NCAA To Announce ‘Unprecedented’ Penalties Against PSU
STATE COLLEGE, Pa. (KDKA) – Penn State officials elected to take down the Joe Paterno Statue outside of Beaver Stadium Sunday morning, but another bombshell could come on Monday.
According to a CBS News report citing a high-ranking NCAA source, penalties against the university and the football program will be “unprecedented.”
CBS News Chief Investigative Correspondent Armen Keteyian spoke more about the situation on 93-7 The Fan.
“In 1987, the NCAA obviously suspended the SMU football program for one year, the so-called ‘death penalty,'” said Keteyian. “The source I spoke to this morning who is definitely in the know told me, ‘I’ve never seen anything like this.’ So, one would have to believe that this is going to entail some sort of suspension of the program.
“If we’re moving beyond what SMU was, it’s reasonable to believe at this point in time that Penn State could lose its football program for at least a year,” he added. “That’s just me reading into what someone else told me, but this person as I said is definitely in a position to know and is aware of what the penalties are so it certainly does not look good for Penn State.”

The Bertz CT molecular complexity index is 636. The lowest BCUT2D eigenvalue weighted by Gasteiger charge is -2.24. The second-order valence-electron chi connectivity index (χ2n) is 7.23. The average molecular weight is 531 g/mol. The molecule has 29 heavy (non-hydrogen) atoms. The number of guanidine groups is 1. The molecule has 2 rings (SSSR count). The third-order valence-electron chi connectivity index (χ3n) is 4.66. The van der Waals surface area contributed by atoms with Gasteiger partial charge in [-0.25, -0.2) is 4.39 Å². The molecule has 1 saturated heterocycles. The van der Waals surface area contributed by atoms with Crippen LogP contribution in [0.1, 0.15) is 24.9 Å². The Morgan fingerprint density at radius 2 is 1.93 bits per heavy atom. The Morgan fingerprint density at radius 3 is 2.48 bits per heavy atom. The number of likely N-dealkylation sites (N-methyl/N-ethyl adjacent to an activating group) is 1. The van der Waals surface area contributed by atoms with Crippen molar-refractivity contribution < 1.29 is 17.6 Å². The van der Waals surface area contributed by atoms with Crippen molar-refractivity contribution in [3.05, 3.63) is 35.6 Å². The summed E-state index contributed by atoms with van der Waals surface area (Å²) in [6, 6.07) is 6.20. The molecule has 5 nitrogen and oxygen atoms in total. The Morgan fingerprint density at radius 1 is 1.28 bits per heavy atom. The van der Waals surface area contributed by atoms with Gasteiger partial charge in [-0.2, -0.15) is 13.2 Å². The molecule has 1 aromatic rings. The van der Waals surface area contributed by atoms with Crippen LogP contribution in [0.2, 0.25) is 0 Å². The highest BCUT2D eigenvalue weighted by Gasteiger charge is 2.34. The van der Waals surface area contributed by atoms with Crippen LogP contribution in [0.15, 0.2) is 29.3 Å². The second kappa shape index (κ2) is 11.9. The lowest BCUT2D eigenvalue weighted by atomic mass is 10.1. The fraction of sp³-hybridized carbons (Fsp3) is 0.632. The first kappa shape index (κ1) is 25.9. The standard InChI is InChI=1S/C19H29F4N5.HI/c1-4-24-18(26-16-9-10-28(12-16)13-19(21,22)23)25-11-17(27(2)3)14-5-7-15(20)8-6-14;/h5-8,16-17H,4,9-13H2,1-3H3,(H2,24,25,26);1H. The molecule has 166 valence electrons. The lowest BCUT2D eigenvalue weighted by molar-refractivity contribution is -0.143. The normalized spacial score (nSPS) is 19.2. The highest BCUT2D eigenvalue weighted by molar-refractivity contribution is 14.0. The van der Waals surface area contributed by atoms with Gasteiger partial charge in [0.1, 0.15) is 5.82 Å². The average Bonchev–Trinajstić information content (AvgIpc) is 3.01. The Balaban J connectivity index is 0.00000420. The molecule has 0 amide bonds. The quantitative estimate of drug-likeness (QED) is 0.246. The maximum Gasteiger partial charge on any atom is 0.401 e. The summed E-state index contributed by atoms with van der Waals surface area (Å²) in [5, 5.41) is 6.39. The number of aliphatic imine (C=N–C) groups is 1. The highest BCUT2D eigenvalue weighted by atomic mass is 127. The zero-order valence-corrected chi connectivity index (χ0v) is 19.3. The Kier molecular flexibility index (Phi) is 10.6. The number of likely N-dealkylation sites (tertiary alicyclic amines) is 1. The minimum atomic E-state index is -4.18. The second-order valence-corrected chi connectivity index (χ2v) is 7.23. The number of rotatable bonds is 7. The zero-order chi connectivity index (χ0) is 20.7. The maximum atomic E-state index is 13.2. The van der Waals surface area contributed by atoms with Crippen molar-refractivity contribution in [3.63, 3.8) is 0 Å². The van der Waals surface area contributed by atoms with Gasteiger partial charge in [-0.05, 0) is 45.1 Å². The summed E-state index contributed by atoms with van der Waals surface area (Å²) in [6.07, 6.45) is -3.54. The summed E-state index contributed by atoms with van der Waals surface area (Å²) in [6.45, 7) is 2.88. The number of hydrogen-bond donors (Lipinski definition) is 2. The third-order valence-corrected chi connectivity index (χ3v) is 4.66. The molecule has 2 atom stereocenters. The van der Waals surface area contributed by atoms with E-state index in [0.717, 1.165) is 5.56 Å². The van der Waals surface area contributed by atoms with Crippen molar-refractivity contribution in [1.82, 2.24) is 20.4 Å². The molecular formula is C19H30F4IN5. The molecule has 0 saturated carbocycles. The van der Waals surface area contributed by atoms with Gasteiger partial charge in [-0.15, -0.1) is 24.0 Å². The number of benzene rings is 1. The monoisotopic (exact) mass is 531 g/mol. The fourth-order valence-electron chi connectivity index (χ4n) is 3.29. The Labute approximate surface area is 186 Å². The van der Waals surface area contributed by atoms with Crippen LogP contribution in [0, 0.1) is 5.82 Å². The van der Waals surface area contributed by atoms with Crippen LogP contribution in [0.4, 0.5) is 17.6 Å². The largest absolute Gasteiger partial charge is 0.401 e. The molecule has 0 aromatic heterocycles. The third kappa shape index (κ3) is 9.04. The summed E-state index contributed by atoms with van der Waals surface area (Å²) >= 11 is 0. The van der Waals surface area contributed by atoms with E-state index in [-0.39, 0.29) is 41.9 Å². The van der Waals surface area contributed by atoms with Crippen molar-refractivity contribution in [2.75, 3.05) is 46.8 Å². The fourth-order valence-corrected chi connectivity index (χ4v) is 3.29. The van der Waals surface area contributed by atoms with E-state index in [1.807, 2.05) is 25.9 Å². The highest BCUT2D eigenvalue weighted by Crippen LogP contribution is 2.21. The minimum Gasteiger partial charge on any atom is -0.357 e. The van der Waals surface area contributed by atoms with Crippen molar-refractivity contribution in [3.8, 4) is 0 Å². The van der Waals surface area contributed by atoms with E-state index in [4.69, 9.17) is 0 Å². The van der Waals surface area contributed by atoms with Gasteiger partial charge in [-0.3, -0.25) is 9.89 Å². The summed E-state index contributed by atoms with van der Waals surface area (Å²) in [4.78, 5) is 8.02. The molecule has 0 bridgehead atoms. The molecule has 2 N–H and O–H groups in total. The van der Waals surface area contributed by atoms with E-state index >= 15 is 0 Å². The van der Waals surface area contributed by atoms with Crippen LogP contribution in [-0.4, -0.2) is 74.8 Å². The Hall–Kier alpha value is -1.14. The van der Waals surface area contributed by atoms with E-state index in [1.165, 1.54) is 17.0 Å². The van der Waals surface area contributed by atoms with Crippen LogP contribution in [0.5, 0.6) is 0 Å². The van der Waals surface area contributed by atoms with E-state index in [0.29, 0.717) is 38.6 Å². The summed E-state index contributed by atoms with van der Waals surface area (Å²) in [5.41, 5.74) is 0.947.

Listen to the full interview here:
Later in the day, KDKA-TV’s Paul Martino talked more with Keteyian about the looming sanctions and the effect they could have on PSU’s football program.
“You take away scholarships and you take away the ability to play on television and in bowl games, and you put a team basically with a scarlet letter on its forehead for a number of years, the cumulative effect of that is going to be far worse,” Keteyian said. “Penn State is going to wish they got the death penalty when the full scope and impact of these sanctions are known.”
The announcement will be made by NCAA President Mark Emmert Monday at 9 a.m.
Many have wondered if the NCAA would hand down the so-called “death penalty” to Penn State in the wake of the Jerry Sandusky child sexual abuse scandal.
According to an ESPN report, the “death penalty” will not be issued. However, it is believed that the sanctions could be equally as severe, if not worse.
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